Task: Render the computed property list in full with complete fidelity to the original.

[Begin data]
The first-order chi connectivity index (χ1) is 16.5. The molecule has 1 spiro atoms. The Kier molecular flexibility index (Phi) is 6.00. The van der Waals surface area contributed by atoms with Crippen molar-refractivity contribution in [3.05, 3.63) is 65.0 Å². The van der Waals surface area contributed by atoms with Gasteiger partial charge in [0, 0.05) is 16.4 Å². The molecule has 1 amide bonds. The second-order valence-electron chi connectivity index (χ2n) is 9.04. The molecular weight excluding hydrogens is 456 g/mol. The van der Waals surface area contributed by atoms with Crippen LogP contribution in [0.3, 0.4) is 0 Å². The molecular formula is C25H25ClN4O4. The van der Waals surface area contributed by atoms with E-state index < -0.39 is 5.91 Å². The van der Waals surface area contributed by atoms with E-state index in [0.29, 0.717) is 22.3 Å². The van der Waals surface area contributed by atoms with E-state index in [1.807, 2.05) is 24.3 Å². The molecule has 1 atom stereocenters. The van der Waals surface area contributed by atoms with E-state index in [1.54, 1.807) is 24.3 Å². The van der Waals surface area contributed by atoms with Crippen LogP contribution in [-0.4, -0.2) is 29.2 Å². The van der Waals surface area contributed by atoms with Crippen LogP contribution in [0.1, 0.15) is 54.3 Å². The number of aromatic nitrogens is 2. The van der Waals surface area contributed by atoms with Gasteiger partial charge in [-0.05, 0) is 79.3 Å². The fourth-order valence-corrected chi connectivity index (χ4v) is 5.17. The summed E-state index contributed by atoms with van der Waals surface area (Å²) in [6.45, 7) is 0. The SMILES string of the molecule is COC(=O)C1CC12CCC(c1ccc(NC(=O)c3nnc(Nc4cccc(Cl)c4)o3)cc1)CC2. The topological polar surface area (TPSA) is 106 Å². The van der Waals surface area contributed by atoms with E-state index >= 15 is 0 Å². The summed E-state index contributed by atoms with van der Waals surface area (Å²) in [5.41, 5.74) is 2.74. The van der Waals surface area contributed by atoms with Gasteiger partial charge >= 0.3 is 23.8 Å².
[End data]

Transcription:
The first-order chi connectivity index (χ1) is 16.5. The molecule has 1 spiro atoms. The Kier molecular flexibility index (Phi) is 6.00. The van der Waals surface area contributed by atoms with Crippen molar-refractivity contribution in [3.05, 3.63) is 65.0 Å². The van der Waals surface area contributed by atoms with Gasteiger partial charge in [0, 0.05) is 16.4 Å². The molecule has 1 amide bonds. The second-order valence-electron chi connectivity index (χ2n) is 9.04. The molecular weight excluding hydrogens is 456 g/mol. The van der Waals surface area contributed by atoms with Crippen LogP contribution in [0.3, 0.4) is 0 Å². The molecular formula is C25H25ClN4O4. The van der Waals surface area contributed by atoms with E-state index < -0.39 is 5.91 Å². The van der Waals surface area contributed by atoms with E-state index in [0.29, 0.717) is 22.3 Å². The van der Waals surface area contributed by atoms with E-state index in [1.807, 2.05) is 24.3 Å². The molecule has 1 atom stereocenters. The van der Waals surface area contributed by atoms with E-state index in [1.54, 1.807) is 24.3 Å². The van der Waals surface area contributed by atoms with Crippen LogP contribution in [-0.4, -0.2) is 29.2 Å². The van der Waals surface area contributed by atoms with Crippen LogP contribution in [0.1, 0.15) is 54.3 Å². The number of aromatic nitrogens is 2. The van der Waals surface area contributed by atoms with Gasteiger partial charge in [-0.05, 0) is 79.3 Å². The fourth-order valence-corrected chi connectivity index (χ4v) is 5.17. The summed E-state index contributed by atoms with van der Waals surface area (Å²) in [6.45, 7) is 0. The SMILES string of the molecule is COC(=O)C1CC12CCC(c1ccc(NC(=O)c3nnc(Nc4cccc(Cl)c4)o3)cc1)CC2. The topological polar surface area (TPSA) is 106 Å². The van der Waals surface area contributed by atoms with E-state index >= 15 is 0 Å². The summed E-state index contributed by atoms with van der Waals surface area (Å²) in [5.41, 5.74) is 2.74. The van der Waals surface area contributed by atoms with Gasteiger partial charge >= 0.3 is 23.8 Å².